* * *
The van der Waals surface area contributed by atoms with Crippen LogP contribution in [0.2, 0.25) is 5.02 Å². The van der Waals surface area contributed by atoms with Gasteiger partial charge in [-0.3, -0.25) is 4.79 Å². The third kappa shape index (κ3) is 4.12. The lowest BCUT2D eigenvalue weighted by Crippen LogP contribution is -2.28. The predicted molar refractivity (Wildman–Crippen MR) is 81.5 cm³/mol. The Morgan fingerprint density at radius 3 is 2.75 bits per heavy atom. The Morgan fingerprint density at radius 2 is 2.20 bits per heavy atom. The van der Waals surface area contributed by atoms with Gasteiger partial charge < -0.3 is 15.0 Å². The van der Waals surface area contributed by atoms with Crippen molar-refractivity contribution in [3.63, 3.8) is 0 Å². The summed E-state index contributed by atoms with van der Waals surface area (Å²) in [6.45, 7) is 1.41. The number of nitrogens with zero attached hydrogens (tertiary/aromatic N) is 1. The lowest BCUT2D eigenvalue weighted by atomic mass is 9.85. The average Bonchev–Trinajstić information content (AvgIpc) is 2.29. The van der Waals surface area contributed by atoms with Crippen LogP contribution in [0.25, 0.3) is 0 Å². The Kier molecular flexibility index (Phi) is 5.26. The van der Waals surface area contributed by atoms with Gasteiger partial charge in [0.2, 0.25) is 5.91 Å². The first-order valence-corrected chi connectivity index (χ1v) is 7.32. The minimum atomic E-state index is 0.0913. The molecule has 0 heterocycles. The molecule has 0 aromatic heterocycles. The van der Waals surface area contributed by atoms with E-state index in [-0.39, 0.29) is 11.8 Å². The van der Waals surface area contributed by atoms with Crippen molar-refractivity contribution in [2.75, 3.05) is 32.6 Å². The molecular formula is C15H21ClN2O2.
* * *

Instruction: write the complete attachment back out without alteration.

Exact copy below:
The van der Waals surface area contributed by atoms with Crippen LogP contribution in [0.2, 0.25) is 5.02 Å². The van der Waals surface area contributed by atoms with Gasteiger partial charge in [-0.3, -0.25) is 4.79 Å². The third kappa shape index (κ3) is 4.12. The lowest BCUT2D eigenvalue weighted by Crippen LogP contribution is -2.28. The predicted molar refractivity (Wildman–Crippen MR) is 81.5 cm³/mol. The Morgan fingerprint density at radius 3 is 2.75 bits per heavy atom. The Morgan fingerprint density at radius 2 is 2.20 bits per heavy atom. The van der Waals surface area contributed by atoms with Gasteiger partial charge < -0.3 is 15.0 Å². The van der Waals surface area contributed by atoms with Crippen molar-refractivity contribution in [3.63, 3.8) is 0 Å². The summed E-state index contributed by atoms with van der Waals surface area (Å²) in [6.45, 7) is 1.41. The number of nitrogens with zero attached hydrogens (tertiary/aromatic N) is 1. The lowest BCUT2D eigenvalue weighted by atomic mass is 9.85. The average Bonchev–Trinajstić information content (AvgIpc) is 2.29. The van der Waals surface area contributed by atoms with Crippen LogP contribution in [0.25, 0.3) is 0 Å². The Kier molecular flexibility index (Phi) is 5.26. The van der Waals surface area contributed by atoms with Gasteiger partial charge in [0.2, 0.25) is 5.91 Å². The first-order valence-corrected chi connectivity index (χ1v) is 7.32. The minimum atomic E-state index is 0.0913. The molecule has 0 heterocycles. The molecule has 0 aromatic heterocycles. The van der Waals surface area contributed by atoms with E-state index in [-0.39, 0.29) is 11.8 Å². The van der Waals surface area contributed by atoms with Crippen molar-refractivity contribution in [2.75, 3.05) is 32.6 Å². The molecular formula is C15H21ClN2O2.